“I am not a registered lobbyist as of April 16,” he wrote. “In consultation with Senator Corman and in an effort to comply with the bill, I believe he will table, I have opted out and I will not be lobbying the legislature or the administration.
Referring to previous Caucus and Spotlight PA reports on his ties to Corman, Zaborney added, “I hope I didn’t ruin your 18th episode of this story, but maybe you’ll spend some of that. time to look at other companies that refuse to take the actions that we have all these years. I doubt it tho 🤷♂️. “
When asked if Corman gave him advance notice of the legislation, Zaborney played down his initial statement: “I haven’t consulted in a way ” what should I do? I consulted to find out if there was a part that prohibited policy advice and lobbying BECAUSE MY PLAN WAS TO COMPLY VOLUNTARILY IF THERE IS. “
Through his Capitol spokesperson, Corman said it was no secret in Harrisburg that he was working on lobbying reform and that details about it were being released.
Craig Holman, government affairs lobbyist for Public Citizen in Washington, DC, said there had been national pressure to ban lobbyists from campaign fundraising – and for good reason.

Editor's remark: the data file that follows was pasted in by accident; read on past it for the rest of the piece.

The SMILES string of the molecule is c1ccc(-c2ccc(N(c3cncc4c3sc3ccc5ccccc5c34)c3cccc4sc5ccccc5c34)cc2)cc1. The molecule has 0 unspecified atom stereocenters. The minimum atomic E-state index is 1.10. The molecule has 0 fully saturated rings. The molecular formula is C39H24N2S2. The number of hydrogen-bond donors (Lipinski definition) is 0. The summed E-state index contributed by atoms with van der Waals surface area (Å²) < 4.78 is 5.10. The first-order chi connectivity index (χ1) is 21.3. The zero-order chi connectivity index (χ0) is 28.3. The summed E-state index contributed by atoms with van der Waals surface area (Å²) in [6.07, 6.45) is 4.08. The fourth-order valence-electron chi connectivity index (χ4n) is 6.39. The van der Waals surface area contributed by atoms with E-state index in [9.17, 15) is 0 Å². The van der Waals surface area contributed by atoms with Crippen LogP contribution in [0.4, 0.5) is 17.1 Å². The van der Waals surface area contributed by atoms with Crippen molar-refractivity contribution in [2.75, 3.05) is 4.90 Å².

“It’s an integral part of the influence peddling game,” said Holman. “It’s almost funny if it wasn’t so sad.”
The exact details of Corman and Cutler’s reform package have yet to be publicly disclosed.
And while a note seen by The Caucus and Spotlight PA shows that executives are in favor of banning lobbyists from also working as political consultants, he has been silent on whether such consultants would be barred from working as political consultants. have a financial interest in lobbying firms.
Although Zaborney is no longer a lobbyist, he wouldn’t say if he owns or still retains a financial interest in the lobbying firm he founded, which over the years has grown into one of the Capitol’s go-to companies. , representing major cannabis customers. , the gambling, energy and health sectors.
He also wouldn’t say whether Jen Zaborney, who previously ran Maverick Finance, continues to have financial or professional ties with the company, only claiming that neither he nor he receives “compensation” from him.
One trip, two fundraisers
Maverick Finance hosted Corman’s fundraiser this week at the Phoenician, a luxury resort in Scottsdale, Arizona. There, the Republican Senator will raise money for one of his campaign war coffers: the Build PA PAC, which raises millions of dollars each year for his and other GOP campaigns.
He’s slated to take advantage of yet another golf fundraiser there with an even higher prize: one to benefit the Republican Legislative Campaign Committee, a national organization in which Corman, along with Cutler, were recently given roles. leadership.